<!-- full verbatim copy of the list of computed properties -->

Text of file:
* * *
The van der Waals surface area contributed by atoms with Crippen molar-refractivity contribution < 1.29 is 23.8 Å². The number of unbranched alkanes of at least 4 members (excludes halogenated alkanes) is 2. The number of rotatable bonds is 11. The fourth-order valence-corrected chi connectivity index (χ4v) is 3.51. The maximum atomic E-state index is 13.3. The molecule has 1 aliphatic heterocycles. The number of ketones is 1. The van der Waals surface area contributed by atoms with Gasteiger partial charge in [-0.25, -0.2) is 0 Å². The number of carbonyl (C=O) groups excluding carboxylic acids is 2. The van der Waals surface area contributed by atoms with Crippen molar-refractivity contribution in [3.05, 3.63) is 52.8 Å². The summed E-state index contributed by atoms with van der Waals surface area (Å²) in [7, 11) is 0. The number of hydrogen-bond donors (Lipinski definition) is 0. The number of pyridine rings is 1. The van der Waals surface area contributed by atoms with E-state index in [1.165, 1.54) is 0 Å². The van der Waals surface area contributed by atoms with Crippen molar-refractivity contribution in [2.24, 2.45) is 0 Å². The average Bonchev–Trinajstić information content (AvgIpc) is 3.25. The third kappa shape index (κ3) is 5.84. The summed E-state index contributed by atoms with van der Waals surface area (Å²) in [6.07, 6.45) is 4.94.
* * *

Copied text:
The van der Waals surface area contributed by atoms with Crippen molar-refractivity contribution < 1.29 is 23.8 Å². The number of unbranched alkanes of at least 4 members (excludes halogenated alkanes) is 2. The number of rotatable bonds is 11. The fourth-order valence-corrected chi connectivity index (χ4v) is 3.51. The maximum atomic E-state index is 13.3. The molecule has 1 aliphatic heterocycles. The number of ketones is 1. The van der Waals surface area contributed by atoms with Gasteiger partial charge in [-0.25, -0.2) is 0 Å². The number of carbonyl (C=O) groups excluding carboxylic acids is 2. The van der Waals surface area contributed by atoms with Crippen molar-refractivity contribution in [3.05, 3.63) is 52.8 Å². The summed E-state index contributed by atoms with van der Waals surface area (Å²) in [7, 11) is 0. The number of hydrogen-bond donors (Lipinski definition) is 0. The number of pyridine rings is 1. The van der Waals surface area contributed by atoms with E-state index in [1.165, 1.54) is 0 Å². The van der Waals surface area contributed by atoms with Crippen molar-refractivity contribution in [2.24, 2.45) is 0 Å². The average Bonchev–Trinajstić information content (AvgIpc) is 3.25. The third kappa shape index (κ3) is 5.84. The summed E-state index contributed by atoms with van der Waals surface area (Å²) in [6.07, 6.45) is 4.94.